When Boston mayor Thomas M. Menino left office last Monday after 20 years, The New York Times proclaimed that he “presided over and facilitated one of the most successful urban renaissance stories in modern American history.” The story, headlined TWO DECADES OF CHANGE HAVE BOSTON SPARKLING, was graced by a photo of a fireworks display over Boston Harbor. The only thing missing was the sound of the cannon blasts of Tchaikovsky’s 1812 Overture. By contrast, when Michael Bloomberg, New York City’s mayor of 12 years, departed office a week earlier, the media send-off was of a decidedly lower register and muted to the point of ambivalence. “New York City’s departing mayor will leave the city largely improved, but inequality, racial tension and political fatigue” have residents “looking for a different kind of leader,” Time declared in a typically qualified assessment.

The sharply divergent treatment is puzzling. After all, both mayors followed similar policies, including an emphasis on public-health issues such as smoking. In 2006, they even co-hosted a summit, in New York, to galvanize action against gun violence. Both promoted a business-friendly atmosphere for developers and both can claim meaningful civic improvements—and similar unmet challenges. Income inequality, for example, is a glaring issue in Boston, too—as can be readily confirmed by a stroll down opulent Newbury Street, the city’s “Fifth Avenue,” which tends to be lined by panhandlers. Brooklyn-style gentrification has priced working-class homebuyers out of once-unfashionable neighborhoods like South Boston. The media has been grudging in acknowledging Bloomberg’s achievements while eagerly crediting Menino, in some cases for betterments not of his doing. The Times piece, written by Boston correspondent Katherine Q. Seeyle, highlighted the cleanup of Boston Harbor, which was compelled by a federal judge in response to lawsuits demanding a halt to the dumping of sewage there. Menino had nothing to do with making it happen. Why the disparity in the way the two mayors have been sent off?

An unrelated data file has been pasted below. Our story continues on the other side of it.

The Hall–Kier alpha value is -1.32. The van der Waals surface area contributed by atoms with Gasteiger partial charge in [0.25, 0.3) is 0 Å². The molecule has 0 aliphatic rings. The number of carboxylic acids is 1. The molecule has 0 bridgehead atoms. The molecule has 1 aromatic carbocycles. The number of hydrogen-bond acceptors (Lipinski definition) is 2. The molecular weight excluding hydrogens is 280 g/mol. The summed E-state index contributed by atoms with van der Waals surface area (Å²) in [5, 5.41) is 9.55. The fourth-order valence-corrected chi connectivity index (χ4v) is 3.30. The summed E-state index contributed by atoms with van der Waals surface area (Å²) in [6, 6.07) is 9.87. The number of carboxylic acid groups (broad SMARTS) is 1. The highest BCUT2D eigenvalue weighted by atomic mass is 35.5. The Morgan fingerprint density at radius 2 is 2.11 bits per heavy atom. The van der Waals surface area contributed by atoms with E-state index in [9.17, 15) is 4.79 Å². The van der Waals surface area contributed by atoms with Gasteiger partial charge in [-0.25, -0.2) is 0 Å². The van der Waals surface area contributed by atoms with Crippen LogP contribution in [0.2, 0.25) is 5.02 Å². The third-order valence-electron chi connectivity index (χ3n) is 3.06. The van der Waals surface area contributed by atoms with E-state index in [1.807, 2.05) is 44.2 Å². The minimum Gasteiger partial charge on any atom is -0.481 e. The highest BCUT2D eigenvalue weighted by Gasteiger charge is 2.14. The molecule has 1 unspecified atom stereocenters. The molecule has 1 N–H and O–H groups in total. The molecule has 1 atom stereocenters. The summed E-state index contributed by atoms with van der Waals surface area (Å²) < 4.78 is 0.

The simplest explanation is that Michael Bloomberg is rich—make that “filthy rich.” He made his billions peddling expensive trading terminals to Wall Street; Tom Menino, by contrast, is an Everyman guy who lives in a postage-stamp house in the middle-class Boston enclave of Hyde Park. In other words, the Menino/Bloomberg disparity may be rooted in envy. The logic here is difficult to discern: it seems silly to consider a person’s wealth or lack of wealth as a signifier of moral character. With apologies to Balzac, it doesn’t have to be the case that “behind every great fortune there is a crime.” What crime did Bloomberg commit in amassing his?